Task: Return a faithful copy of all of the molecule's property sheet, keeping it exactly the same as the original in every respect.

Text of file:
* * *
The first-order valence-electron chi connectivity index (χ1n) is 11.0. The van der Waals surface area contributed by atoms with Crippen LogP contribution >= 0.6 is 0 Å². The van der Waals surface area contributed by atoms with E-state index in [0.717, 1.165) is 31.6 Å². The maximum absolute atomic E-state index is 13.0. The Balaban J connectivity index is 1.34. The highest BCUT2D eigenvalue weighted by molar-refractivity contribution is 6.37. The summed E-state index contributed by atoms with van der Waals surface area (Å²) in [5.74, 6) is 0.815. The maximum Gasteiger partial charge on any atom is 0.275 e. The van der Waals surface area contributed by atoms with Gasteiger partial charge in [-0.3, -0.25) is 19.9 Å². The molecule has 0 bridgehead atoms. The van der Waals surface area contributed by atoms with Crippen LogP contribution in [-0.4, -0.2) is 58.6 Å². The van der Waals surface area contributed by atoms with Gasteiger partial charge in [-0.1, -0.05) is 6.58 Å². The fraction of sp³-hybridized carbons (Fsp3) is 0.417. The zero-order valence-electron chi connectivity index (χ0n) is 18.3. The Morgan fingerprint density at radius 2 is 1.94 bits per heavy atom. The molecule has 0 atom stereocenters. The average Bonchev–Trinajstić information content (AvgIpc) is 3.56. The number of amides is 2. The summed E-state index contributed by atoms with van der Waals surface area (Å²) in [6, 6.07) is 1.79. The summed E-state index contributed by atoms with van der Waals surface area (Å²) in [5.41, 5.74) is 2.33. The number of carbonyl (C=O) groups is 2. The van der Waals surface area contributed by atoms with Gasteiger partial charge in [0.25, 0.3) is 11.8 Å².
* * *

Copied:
The first-order valence-electron chi connectivity index (χ1n) is 11.0. The van der Waals surface area contributed by atoms with Crippen LogP contribution >= 0.6 is 0 Å². The van der Waals surface area contributed by atoms with E-state index in [0.717, 1.165) is 31.6 Å². The maximum absolute atomic E-state index is 13.0. The Balaban J connectivity index is 1.34. The highest BCUT2D eigenvalue weighted by molar-refractivity contribution is 6.37. The summed E-state index contributed by atoms with van der Waals surface area (Å²) in [5.74, 6) is 0.815. The maximum Gasteiger partial charge on any atom is 0.275 e. The van der Waals surface area contributed by atoms with Gasteiger partial charge in [-0.3, -0.25) is 19.9 Å². The molecule has 0 bridgehead atoms. The van der Waals surface area contributed by atoms with Crippen LogP contribution in [-0.4, -0.2) is 58.6 Å². The van der Waals surface area contributed by atoms with Gasteiger partial charge in [-0.1, -0.05) is 6.58 Å². The fraction of sp³-hybridized carbons (Fsp3) is 0.417. The zero-order valence-electron chi connectivity index (χ0n) is 18.3. The Morgan fingerprint density at radius 2 is 1.94 bits per heavy atom. The molecule has 0 atom stereocenters. The average Bonchev–Trinajstić information content (AvgIpc) is 3.56. The number of amides is 2. The summed E-state index contributed by atoms with van der Waals surface area (Å²) in [6, 6.07) is 1.79. The summed E-state index contributed by atoms with van der Waals surface area (Å²) in [5.41, 5.74) is 2.33. The number of carbonyl (C=O) groups is 2. The van der Waals surface area contributed by atoms with Gasteiger partial charge in [0.25, 0.3) is 11.8 Å².